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Like many Arubans, I grew up on the island until I was 18 and then moved to the Netherlands to receive higher education.
After many years of studying, followed by a gap year in South Korea, I moved back to my native land of Aruba. When I came back, it was atypically raining almost every day, so my family and I looked for activities to do inside. On one of those days, we sat together to enjoy the nostalgia of looking through old family photos. Perusing through the pictures made me think back to when I was young, and how we had school trips every year to visit different places around Aruba to learn about those locations.
In particular, we came across photos of my second birthday party. At our house, the norm was themed birthday parties, and we often visited places that matched the theme. Clearly, we chose a Native Amerindian theme for my party, which was held at Ayo Rock Formations, known for its Amerindian petroglyphs. We went to see the beautiful rock drawings and learn about the history of Ayo with the other kids at the party. The memories attached to this experience of my birthday party at Ayo so long ago inspired me to want to visit again. Plus, I had forgotten much of the history: it was time for a refresher!
On my recent visit to Ayo, it looked very different from how it looked when I was younger in some ways and in others it was unchanged. In the ‘90s, there were no gazebos, and the sandy pathways were just outlined with rocks. Since then, the pathways have been paved with rocks and there are three gazebos inside and two outside the entrance. On the other hand, the rock formation was the same. Some of the Amerindian paintings on the boulders were still being protected behind the bars just like in the picture above. Unfortunately, however, what I was hoping to find—a history lesson on this very important Aruban historical site—was lacking. There was some general information about what I would be visiting at the site, but very little beyond that.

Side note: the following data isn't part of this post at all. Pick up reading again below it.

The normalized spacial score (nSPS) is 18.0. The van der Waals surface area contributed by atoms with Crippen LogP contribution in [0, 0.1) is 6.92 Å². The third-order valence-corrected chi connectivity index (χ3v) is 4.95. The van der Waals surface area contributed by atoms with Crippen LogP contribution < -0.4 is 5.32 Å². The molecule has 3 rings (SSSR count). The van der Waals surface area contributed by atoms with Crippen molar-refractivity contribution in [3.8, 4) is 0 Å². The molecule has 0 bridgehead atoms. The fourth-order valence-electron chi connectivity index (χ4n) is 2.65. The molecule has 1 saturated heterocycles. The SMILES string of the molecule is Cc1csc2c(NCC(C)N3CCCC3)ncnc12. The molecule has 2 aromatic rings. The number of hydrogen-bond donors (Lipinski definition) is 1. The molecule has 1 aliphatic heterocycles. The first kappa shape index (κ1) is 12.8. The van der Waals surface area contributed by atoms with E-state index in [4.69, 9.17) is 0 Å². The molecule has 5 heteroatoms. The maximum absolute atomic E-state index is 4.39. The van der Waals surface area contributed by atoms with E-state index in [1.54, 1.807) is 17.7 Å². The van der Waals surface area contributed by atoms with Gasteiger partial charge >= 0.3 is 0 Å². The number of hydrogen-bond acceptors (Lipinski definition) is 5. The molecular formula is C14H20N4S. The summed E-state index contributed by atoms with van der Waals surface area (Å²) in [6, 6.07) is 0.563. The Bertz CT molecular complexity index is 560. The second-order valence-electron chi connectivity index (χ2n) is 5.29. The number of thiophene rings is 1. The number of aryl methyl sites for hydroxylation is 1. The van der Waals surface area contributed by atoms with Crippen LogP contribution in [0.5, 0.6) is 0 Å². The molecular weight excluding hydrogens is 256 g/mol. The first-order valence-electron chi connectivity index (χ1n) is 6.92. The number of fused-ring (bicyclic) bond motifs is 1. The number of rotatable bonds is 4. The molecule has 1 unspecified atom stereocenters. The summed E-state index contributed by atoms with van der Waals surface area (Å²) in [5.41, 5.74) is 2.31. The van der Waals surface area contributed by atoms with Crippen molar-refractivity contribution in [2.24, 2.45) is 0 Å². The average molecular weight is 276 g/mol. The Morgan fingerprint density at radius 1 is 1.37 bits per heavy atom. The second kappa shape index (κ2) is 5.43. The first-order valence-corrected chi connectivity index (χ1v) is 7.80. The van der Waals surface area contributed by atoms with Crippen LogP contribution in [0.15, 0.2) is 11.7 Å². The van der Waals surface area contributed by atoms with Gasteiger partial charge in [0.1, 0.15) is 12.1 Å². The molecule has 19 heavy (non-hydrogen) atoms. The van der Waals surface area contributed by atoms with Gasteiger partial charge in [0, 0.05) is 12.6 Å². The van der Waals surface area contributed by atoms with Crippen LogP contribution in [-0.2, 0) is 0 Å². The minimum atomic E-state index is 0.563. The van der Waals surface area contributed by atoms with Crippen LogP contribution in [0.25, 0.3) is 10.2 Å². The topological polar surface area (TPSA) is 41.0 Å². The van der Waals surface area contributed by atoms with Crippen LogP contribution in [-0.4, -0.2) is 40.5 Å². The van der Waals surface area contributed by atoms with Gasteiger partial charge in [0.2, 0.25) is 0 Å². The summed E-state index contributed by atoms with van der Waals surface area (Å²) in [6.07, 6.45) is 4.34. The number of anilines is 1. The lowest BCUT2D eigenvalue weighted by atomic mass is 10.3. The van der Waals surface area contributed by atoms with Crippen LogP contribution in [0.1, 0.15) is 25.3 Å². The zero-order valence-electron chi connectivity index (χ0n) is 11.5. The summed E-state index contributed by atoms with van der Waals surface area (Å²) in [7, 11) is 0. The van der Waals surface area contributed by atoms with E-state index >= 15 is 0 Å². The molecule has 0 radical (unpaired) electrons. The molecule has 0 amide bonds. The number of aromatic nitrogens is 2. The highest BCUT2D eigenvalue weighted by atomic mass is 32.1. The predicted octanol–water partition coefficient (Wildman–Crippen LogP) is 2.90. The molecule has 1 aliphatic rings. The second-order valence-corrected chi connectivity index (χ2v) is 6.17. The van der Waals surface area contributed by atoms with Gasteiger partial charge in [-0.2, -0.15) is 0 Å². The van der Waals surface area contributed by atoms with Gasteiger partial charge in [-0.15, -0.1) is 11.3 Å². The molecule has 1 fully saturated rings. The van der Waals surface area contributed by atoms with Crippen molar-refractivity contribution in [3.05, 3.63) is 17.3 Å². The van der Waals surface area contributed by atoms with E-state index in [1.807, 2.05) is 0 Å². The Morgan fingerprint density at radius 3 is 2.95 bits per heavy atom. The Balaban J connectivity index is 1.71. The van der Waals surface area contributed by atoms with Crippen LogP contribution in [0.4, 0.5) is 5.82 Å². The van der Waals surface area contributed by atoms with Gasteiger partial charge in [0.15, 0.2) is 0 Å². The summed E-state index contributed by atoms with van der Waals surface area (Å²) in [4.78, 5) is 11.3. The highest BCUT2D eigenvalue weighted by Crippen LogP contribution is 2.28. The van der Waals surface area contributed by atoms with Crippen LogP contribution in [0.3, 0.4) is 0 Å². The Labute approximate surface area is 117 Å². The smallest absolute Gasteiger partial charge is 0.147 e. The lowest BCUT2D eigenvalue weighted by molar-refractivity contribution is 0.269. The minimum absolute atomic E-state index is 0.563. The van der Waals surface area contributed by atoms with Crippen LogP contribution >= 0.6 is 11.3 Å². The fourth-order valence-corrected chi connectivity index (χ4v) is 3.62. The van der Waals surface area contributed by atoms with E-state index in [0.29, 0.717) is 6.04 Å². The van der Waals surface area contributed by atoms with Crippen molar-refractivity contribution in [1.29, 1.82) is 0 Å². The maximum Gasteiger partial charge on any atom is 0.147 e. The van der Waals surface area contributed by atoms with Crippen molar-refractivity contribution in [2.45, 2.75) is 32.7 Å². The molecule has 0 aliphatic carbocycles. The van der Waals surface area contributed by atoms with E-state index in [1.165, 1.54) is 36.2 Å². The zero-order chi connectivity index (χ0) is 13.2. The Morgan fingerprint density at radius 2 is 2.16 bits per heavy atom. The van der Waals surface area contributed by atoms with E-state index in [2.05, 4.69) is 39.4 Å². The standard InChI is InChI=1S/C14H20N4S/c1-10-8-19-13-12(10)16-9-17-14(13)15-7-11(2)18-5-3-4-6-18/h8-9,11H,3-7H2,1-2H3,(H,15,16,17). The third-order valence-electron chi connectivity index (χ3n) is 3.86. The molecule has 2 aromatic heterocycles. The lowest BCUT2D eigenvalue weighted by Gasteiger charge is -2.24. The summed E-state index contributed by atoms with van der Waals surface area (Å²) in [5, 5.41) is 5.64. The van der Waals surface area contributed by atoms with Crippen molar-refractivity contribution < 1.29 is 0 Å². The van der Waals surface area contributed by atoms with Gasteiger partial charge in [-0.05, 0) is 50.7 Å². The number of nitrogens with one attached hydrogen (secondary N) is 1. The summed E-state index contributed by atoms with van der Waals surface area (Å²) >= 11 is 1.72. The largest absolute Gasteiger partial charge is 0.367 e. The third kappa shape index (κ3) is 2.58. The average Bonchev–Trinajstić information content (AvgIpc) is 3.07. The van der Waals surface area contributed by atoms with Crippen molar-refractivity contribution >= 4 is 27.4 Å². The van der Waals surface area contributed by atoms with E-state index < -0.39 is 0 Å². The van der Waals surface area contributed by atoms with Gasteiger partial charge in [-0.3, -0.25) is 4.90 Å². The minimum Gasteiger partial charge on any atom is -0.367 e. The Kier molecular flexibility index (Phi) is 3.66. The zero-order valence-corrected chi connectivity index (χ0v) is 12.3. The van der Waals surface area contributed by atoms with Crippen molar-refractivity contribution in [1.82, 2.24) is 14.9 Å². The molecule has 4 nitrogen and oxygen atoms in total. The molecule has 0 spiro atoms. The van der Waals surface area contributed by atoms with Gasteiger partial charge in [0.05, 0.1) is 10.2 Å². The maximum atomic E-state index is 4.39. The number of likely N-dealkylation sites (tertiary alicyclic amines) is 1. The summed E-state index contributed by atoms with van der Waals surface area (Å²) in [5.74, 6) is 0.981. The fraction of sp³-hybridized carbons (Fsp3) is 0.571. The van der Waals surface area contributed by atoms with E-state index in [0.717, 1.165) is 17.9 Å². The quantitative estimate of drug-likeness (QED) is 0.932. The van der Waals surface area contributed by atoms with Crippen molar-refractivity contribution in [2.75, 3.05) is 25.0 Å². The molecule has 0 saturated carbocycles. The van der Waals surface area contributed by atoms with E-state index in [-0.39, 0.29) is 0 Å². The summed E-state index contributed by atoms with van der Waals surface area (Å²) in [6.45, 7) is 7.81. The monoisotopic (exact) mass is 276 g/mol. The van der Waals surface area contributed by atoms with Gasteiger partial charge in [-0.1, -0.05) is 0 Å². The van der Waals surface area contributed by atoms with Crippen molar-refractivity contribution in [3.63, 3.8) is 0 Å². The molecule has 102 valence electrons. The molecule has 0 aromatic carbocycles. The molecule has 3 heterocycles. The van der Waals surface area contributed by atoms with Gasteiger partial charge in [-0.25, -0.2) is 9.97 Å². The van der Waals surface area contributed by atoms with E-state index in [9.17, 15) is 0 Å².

While exploring new locations is a nice experience, learning about the location and its history greatly enriches the experience. This is precisely where the new project to develop an interpretive plan for the Ayo rock formation site comes into play. As part of this project, developments are in the works for in-depth onsite information to be easily accessible to everyone who visits Ayo. Finding out more about our own heritage and history is very important to me, so working on this project with others is a perfect opportunity for me. This is the first part in a series of four (once a month blog) posts in connection with the development of an experiential trail. Stay tuned for updates on this exciting project!
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